April 2017 – President’s Message

By Carol Wong, President

For our March program, Steve and Diana Stepps illustrated “Building a Low Maintenance Rose Garden” that started with a plan, gopher proofing beds, putting in a drip irrigation system, selecting old and modern roses, spacing them 4 feet apart, and finally planting 150 of them. Improvements included an automatic fertilizing system, and mulching for weeds. The result? a rainbow of colors, roses that climb arches, low toxic maintenance. They gave us ideas to contemplate changes in our gardens. April’s program will be a gorgeous tour through gardens in France with Rose Gilardi, who comes to us from San Francisco.

Eight PRS members and guests joined about 25 other garden lovers at Quarryhill Botanical Garden to hear Ping Lim, who told stories of how species roses from China were hybridized with European and middle eastern roses because of their ability to bloom more than once a year, add the colors red and yellow to the pinks then known, and had a longer, pointed petal which created the shape of today’s hybrid teas. Bill McNamara, developer of the garden, guided us through many varieties of white, speckled, and creamy pink magnolias and species roses such as Rosa Chinensis and Rosa Odorata with huge white petals and bright yellow stamens. Streams ran down the hills over a waterfall and into a pond amid irises and many rare Asian plants taking hold in this spot. If you missed this great trip, think about going up during the month of May which they recommend. Other events and places to visit during spring bloom season include the San Jose Heritage and Municipal Rose Gardens and the list that Jerry Georgette suggests.

April 18 is our PRS monthly rose show where we practice putting a rose cutting or spray in a bottle, bowl or arrangement to show. Barbara Gordon will help us judge, but anyone can bring a rose to share in an unjudged section if desired. Please bring a long-stemmed rose in a water-filled clear narrow-mouthed bottle. If you need help in grooming or labeling your rose, come by 7 pm and look for help at the tables in the hallway. If you have the time to help someone, please take on that mentoring. We all needed help when we started showing our roses. The American Rose website on “Guidelines and Rules for Judging Roses”, “Guidelines for Arrangements”, and “Guidelines for Judging Rose Photography” are the most up to date sources of learning the important criteria.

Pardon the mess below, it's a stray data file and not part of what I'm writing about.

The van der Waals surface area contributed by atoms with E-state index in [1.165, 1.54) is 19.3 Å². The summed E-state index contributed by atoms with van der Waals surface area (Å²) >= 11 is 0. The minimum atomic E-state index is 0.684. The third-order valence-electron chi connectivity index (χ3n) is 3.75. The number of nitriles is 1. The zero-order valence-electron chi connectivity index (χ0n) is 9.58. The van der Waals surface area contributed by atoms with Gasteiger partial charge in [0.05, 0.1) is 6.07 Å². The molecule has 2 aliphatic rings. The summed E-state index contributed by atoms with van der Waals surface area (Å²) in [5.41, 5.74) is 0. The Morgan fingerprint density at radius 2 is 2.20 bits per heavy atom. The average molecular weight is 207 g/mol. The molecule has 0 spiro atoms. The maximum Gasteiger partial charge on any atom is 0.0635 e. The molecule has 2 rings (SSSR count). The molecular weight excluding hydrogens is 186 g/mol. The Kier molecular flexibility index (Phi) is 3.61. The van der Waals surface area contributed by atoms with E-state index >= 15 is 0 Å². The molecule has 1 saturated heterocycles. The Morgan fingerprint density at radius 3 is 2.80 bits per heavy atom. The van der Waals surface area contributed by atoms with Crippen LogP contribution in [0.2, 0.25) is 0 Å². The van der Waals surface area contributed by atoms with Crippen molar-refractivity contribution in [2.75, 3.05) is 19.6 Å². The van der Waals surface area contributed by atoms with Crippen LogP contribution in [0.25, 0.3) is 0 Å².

If you already know how to show roses, consider helping out our fellow local rose shows such as the Santa Clara Rose Show April 23. If you are interested in photography, practice taking photos of roses in public gardens as well as your own, keeping track of the names. Take photos of roses whenever they appear at their best. They often do not cooperate to bloom on the days of shows, but a photo can capture them for you. Consider entering your photos in the ARS, NCNH or local rose shows. East Bay and Golden Gate/San Francisco will be adding photographs to their shows this year. What great excuses for spending time amid our favorite, fragrant plants.

Thank you so much, Marlene Bollhoffer and Jill Ferguson for helping with our raffles by asking Ladera Gardens and Gifts to donate 3 $10 gift certificates to us. We will certainly use them as raffle prizes. We would appreciate any other person’s obtaining gift certificates or any other appropriate prize for our raffles. Let’s enjoy sharing our passion for the rose by making rose meetings fun and lively!

March 2017 – President’s Message

By Carol Wong, President

“The new introductions are very disease resistant. I can still have beauty and fragrance along with an organic rose garden,” wrote garden designer Dan Bifano in “American Rose”, January-February 2017. In February, our speaker Jolene Adams screened and commented on a wide variety of new rose introductions including hybrid teas, floribundas, modern shrubs, minis, mini-floras, and climbers; exciting and thrilling us.

If seeing them did not prompt you to go to a nursery or a website to search out a rose for your garden, then maybe we can encourage you to look for a new rose to try. “American Rose” also lists the new Roses in Review for the latest high-ranking roses for showing, regional trials and a Nursery Guide which includes accessible Regan Nursery at Decoto Road in Fremont. It is one of the few local nurseries that stocks minis. Other nurseries include our sponsors Wegman’s, Half Moon Bay, Ladera Gardens and Gifts, Orchard Supply and Summer Winds nurseries.

There is nothing like a new rose or plant to spark interest in your garden—-a new scent, color combination, or shape. The newer varieties are not only more disease resistant but the range of colors now includes deep tones like black, brown and deep purple, making roses look smoky or glow mysteriously. Some have a dark or white eye, strong fragrance, or colors that change as the bloom ages. If you grow a newer rose, plan to report on how it does for you to us and in the Roses in Review ratings collected online in the late summer. That is how we arrive at the highly useful ratings in the “Handbook for Selecting Roses” sent to ARS members at the end of each year.